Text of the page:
Heart of Glass - Blenko Glass

Blenko Glass is a West Virginia treasure that spans generations. Nothing symbolizes the state of West Virginia better or more beautifully than Blenko Glass. We will discuss current and former craftsmen and designers and how important it is that Blenko and West Virginia glass be appreciated and valued by the younger generation.

Thursday, April 07, 2011

A Mold Maker

Several years ago my family and Shorty Finley went to our first Appalachain Glass Festival. The event is held in Weston, its hosted by Chip Turner of Appalachain Glass. We had the honor of spending an afternoon visiting with the gentleman featured in this article. I'm publishing the entire press release and photos from WV Museum of Art Glass located in Weston, W.Va.

Weston, WV – A marvelous oral history of the glass industry has been preserved on video and can be seen on YouTube at www.youtube.com and searching “mould maker”. The memories of Paul Weinberger were captured on January 22, 2011 in the Dorothy S. Daugherty Library for Glass Research at the Museum of American Glass in Weston, West Virginia. Mr. Weinberger seems relaxed in a comfortable wing-back chair as he is sensitively questioned by off-camera interviewer Marion Hearn wife of the videographer Carl Hearn. Because the YouTube format is limited to 15 minutes, the interview is divided into five sections, each with a theme, beginning with how he and his family started their mould making business on through to the demise of the American glass industry. A native of Weston born in 1923, Mr. Weinberger is a third generation mould maker. His grandfather worked in Constantinople, Turkey where his father was raised before coming to Weston to work in a glass factory. Mr. Weinberger graduated from high school in 1941and was then selected for a Depression era NRA program in Charleston where he studied pattern making. He subsequently worked at a navy yard where he made patterns for the battleship Missouri. After WWII he joined with his father and brother, who both had prior experience at a Weston glass company mould shop, to establish an independent shop. He could make a pattern in one day that was quickly made into a wood model that was then sent to a foundry where it was made into cast iron. The speed and quality of their work soon brought them business from all eight local glass companies and then business from as far away as Long Beach, CA, Washington state and even Peru. Mr. Weinberger’s position gave him intimate knowledge of glassmaking as he knew the factories and industry men well. He recalls riding with his uncles, one a foreman at West Virginia Glass and the other a foreman at Louie Glass, as they drove the moulds back and forth between the factories. He also tells of the significance of glass canes and the yearly glass exposition held just outside of Weston. Perhaps the most sad recollection is the one when he made a mould and was told when it was finished that it was to be shipped to China. His pain can be felt. Throughout the interview it is obvious that this talented man is proud of his work, but remains humble as he gives credit to his high school geometry teacher and his early training. This interview is a rare opportunity to see the American glass industry from an insider’s view. It has preserved first-hand the history in a very personal way for us and those who follow. In addition to the on-line interview, it is available on a continuous loop at the museum. The Museum of American Glass in West Virginia is open daily Memorial Day through Labor Day noon to 4:00pm. The balance of the year the museum is open daily noon to 4:00pm and closed on Wednesday and Sunday. Admission is free. It is easily accessible off I-79 exit 99 onto US 33 West for two miles to Main Avenue. A left turn onto Main and the museum is on the left at 230 Main Avenue. Begun in 1992, the museum relocated to its present location in 2007 and occupies 12,000 square feet with over 12,000 pieces of glass on permanent display. The museum is home to the National Marble Museum and The American Flint Glass Workers Union Archives. The museum holds an annual marble festival and numerous special exhibits throughout the year. More information can be found at http://wvmag.bglances.com/. Questions about programs or the museum can be directed to 304-269-5006.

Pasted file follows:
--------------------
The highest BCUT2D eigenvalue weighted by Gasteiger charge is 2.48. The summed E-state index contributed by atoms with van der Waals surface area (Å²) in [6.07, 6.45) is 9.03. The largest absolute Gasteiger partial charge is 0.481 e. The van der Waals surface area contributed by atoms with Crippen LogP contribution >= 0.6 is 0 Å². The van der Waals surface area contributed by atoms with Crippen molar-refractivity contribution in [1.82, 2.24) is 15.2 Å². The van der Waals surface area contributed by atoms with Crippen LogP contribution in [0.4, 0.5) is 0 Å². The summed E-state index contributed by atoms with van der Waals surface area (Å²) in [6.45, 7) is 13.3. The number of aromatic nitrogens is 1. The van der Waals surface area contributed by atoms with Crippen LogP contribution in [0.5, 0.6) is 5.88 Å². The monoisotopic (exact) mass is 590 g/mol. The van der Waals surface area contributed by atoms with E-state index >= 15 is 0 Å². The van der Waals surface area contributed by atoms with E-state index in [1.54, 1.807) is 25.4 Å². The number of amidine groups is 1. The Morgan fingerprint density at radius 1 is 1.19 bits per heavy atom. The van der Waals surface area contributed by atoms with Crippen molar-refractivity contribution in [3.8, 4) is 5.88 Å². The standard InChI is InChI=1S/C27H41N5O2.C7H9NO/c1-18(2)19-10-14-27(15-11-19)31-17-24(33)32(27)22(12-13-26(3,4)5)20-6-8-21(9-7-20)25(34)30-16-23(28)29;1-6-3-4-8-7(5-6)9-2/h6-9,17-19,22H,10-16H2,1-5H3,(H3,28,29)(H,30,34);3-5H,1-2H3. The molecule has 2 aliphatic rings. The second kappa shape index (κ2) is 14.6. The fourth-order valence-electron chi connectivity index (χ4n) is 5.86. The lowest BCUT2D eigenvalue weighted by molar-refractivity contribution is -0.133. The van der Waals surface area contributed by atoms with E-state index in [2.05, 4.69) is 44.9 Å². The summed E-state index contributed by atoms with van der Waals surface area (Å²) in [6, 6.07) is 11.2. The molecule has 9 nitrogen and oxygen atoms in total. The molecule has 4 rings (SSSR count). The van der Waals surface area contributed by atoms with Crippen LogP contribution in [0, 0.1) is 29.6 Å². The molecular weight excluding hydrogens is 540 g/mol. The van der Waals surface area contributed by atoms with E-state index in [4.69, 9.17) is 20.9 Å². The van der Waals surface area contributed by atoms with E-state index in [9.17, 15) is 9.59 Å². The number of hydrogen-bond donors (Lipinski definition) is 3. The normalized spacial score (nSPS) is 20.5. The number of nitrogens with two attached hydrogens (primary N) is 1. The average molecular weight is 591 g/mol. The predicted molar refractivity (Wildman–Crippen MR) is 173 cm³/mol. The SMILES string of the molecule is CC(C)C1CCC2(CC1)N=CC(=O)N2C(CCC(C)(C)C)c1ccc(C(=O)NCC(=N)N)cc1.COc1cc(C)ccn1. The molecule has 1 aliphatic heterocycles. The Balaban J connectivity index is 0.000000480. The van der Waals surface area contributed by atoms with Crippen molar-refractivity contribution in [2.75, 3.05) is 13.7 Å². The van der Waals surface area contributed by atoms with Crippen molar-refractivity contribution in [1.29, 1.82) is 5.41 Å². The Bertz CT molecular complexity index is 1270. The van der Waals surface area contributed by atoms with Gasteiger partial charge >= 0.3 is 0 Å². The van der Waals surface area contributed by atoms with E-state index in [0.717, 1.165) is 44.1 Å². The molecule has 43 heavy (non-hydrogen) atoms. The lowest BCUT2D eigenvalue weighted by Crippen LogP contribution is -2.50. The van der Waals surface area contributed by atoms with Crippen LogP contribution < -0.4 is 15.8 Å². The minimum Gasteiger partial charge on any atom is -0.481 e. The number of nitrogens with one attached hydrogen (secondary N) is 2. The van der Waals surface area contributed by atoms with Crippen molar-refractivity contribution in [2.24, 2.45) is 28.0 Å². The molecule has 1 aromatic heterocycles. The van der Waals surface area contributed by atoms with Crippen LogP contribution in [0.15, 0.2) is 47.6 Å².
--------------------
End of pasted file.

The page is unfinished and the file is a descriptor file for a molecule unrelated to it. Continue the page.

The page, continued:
Anonymous said...

Your obsession with Blenko and encounters with men over 70
always make for good reading on a dull afternoon.

Anonymous said...

More post like this
if you please.

Anonymous said...

Anonymous, you must be a very miserable person. Do you ever say anything nice about anything?